1. Keep a month worth of living expenses in cash
Lam said she makes it a priority to always have enough at hand to cover both her bills and routine expenses for the next month.
“It’s April, and I already have what I’m going to need for May,” she said.
That’s her most powerful strategy for avoiding money stress, she added. And while it may seem an ambitious goal, it’s also a one-time savings target.
In a blog post, Lam suggested gradually socking away “extra” money from especially busy months, cash gifts or side hustles into a dedicated savings account. The funds will help cushion any temporary cash flow shortages or small spikes in spending.
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2. Maintain a bigger emergency fund
Lam also has a larger emergency fund, which said should be worth at least three months of living expenses.
This money is for true emergencies like car repairs, she said.
3. Keep building up your emergency fund until you can move money to a retirement account without fear
When it comes to saving for long-term goals like retirement, Lam said the traditional rule of thumb of setting aside a percentage of your income every time is usually impractical for freelancers.
Instead, she builds up her emergency fund until she feels comfortable skimming some money off the top and moving the funds to a segregated retirement account —the equivalent of a registered retirement savings plan (RRSP) or tax-free savings account (TFSA) in Canada.
She advises doing so between one and four times a year.
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4. Ask your clients for a shorter payments cycle
While the standard payment term is 30 days, it doesn’t hurt to ask for a shorter cycle. You could try to ask for 14-day or even seven-day payment processing.
Of course, you may feel more comfortable inquiring about this with clients with whom you have an established relationship. Some will have to adhere to pre-set invoicing processes they cannot change. But “a client might surprise you,” Lam writes.
5. Try to align your billing cycle with your payment cycle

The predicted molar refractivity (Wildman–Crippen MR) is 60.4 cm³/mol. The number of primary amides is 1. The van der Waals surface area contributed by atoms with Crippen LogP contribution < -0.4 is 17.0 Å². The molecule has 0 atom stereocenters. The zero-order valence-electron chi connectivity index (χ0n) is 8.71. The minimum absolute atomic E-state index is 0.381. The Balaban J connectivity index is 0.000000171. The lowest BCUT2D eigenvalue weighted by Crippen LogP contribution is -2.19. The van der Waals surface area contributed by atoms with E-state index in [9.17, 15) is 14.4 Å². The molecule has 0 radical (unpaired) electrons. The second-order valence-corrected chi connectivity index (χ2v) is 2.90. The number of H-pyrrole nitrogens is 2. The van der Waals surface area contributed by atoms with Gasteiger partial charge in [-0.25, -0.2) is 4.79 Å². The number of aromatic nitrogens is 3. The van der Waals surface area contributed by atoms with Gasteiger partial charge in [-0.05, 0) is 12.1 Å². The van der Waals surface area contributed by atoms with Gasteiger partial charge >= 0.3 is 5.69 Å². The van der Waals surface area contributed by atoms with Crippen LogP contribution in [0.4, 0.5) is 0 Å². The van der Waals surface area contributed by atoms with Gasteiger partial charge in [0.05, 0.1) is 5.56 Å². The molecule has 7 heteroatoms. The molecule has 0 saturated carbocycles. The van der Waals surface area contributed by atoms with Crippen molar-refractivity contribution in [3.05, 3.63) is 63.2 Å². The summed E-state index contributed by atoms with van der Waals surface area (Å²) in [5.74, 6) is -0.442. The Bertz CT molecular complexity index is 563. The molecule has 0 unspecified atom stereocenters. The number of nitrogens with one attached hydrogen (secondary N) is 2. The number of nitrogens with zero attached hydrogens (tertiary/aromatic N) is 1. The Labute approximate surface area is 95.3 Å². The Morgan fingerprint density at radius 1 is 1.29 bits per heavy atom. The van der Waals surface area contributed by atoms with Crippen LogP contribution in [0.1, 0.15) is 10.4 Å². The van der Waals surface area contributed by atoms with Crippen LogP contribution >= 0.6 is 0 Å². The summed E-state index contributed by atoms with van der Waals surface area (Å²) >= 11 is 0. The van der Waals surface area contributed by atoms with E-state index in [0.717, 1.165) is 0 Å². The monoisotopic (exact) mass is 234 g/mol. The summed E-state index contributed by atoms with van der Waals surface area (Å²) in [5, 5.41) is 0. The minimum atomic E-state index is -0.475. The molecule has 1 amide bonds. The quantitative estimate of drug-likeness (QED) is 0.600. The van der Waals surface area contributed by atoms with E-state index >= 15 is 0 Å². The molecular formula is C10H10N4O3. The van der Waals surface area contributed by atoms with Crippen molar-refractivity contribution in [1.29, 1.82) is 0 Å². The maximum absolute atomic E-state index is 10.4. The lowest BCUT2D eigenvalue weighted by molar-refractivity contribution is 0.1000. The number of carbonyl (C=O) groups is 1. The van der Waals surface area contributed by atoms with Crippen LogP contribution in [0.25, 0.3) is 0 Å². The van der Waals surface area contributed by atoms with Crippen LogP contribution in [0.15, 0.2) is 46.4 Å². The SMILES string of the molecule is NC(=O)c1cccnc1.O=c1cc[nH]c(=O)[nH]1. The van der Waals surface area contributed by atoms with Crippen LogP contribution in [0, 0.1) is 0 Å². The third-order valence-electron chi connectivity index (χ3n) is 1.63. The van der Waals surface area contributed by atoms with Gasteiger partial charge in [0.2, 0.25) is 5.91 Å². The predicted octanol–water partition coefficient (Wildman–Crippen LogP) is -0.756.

On the expenses side, you can try to ask if your bill cycle can be modified to better align with your more regular paycheques.
“See if they have any wiggle room with your bill,” she said.
Credit card companies, insurers and utilities providers may be open to moving your billing cycle, especially if you have an established history of paying on time, Lam said.
6. Automate your smaller bills and some savings
With a month of living expenses set aside, Lam says she’s been able to automate many of her bill payments, which streamlines money management and often comes with discounts meant to motivate customers to choose that payment option.
Lam encourages freelancers to cautiously set even some of their savings on auto-pilot.
“Even if you cannot automate a huge chunk of money, I would suggest … even $5 or $10 a week,” she said.
Over time, she noted, it adds up.
Still, Lam acknowledged that for some freelancers, especially those working in the arts, staying a month ahead of one’s living expenses is “a pipe dream.”
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That’s what it feels like to Shepherd.
“We do set (money) aside,” she said, but the emergency fund can be quickly eaten up if a client delays payment and there are four other band members to be paid.
“It’s incredibly tricky to budget and to live,” she said.